By Idrees Ali (Reuters)
WASHINGTON (Reuters) – A deadly U.S. air strike in Afghanistan last year that destroyed a hospital run by Doctors Without Borders did not amount to a war crime but was caused by human error, equipment failure and other factors, a U.S. military report released on Friday concluded.
Forty-two people were killed and 37 were wounded during an Oct. 3 strike that destroyed the hospital run by the international medical charity Medecins Sans Frontieres (MSF), known as Doctors Without Borders in English.
An initial U.S. investigation in November found that U.S. forces had meant to target a different building in the city of Kunduz and were led off-track by a technical error in their aircraft’s mapping system.
“The investigation concluded that certain personnel failed to comply with the rules of engagement and the law of armed conflict,” General Joseph Votel, commander of U.S. Central Command, said in a news briefing on Friday to release the final report. “However, the investigation did not conclude that these failures amounted to a war crime.”
This is because none of the service members were aware that they were striking a hospital, Votel said.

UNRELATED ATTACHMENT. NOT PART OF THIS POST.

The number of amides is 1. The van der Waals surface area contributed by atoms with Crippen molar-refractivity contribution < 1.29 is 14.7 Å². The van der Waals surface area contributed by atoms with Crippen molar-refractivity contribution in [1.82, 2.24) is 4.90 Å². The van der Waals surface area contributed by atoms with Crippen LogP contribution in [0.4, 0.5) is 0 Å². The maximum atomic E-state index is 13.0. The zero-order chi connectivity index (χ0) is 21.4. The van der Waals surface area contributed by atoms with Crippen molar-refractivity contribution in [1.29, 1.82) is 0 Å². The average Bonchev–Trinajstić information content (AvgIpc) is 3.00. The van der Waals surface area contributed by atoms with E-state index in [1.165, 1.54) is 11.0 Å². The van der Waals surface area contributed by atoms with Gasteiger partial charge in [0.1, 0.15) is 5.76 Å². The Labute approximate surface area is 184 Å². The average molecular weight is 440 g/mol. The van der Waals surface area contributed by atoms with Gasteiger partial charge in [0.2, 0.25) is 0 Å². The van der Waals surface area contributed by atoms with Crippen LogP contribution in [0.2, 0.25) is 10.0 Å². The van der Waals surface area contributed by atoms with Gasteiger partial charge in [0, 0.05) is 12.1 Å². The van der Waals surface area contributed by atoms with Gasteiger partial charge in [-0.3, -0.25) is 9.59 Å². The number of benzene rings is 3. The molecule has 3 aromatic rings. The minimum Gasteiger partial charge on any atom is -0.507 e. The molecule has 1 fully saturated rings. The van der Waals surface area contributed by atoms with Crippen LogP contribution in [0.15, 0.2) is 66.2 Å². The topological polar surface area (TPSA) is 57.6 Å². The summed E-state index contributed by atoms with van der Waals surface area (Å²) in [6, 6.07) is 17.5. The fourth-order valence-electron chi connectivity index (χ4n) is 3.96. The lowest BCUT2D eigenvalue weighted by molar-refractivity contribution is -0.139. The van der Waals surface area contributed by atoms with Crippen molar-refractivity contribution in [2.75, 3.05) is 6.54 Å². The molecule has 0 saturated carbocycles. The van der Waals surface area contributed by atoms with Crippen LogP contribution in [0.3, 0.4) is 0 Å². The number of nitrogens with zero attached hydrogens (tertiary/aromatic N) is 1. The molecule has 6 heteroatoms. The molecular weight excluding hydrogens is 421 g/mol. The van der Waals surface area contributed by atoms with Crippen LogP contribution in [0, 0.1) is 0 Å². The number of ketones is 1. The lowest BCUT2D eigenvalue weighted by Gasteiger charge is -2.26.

The incident was caused by “unintentional human errors, process errors, and equipment failures,” he said. Fatigue and “high operational tempo” were also factors, he added.
MSG President Meinie Nicolai responded in a news release that the briefing amounted to “an admission of an uncontrolled military operation in a densely populated urban area, during which U.S. forces failed to follow the basic laws of war.”
MSF said the disciplinary action announced on Thursday against 16 service members over the air strike, including a general, was too light.
It is “out of proportion to the destruction of a protected medical facility,” MSF said.
The report said condolence payments had been made to more than 170 individuals and families and $5.7 million had been approved to reconstruct the MSF facility.
Votel said $3,000 had been paid for those injured, and $6,000 for those killed.
Many victims of the strike in Afghanistan said in interviews that they were unsatisfied with the findings and actions being taken by the United States.
“There’s a lot of talking without much happening,” said Obaidullah Nazari, who survived in the basement when his brother, a patient at the hospital, died in the attack.
Votel said that even though fewer U.S. forces were on the ground than in previous years, he was comfortable with the ability of the military to evaluate risk factors.
The Obama administration plans to keep 5,500 troops in Afghanistan into 2017 for training and counter-terrorism operations, down from about 9,800 now.
The report said General John Campbell, who was then head of U.S. and NATO forces in Afghanistan, took action against 12 personnel involved in the strike.
“The actions included suspension and removal from command, letters of reprimand, formal counseling and extensive retraining,” the report said.
The other personnel were investigated by Votel.
(Reporting by Idrees Ali; Additional reporting by Josh Smith from Kunduz; Editing by Richard Chang)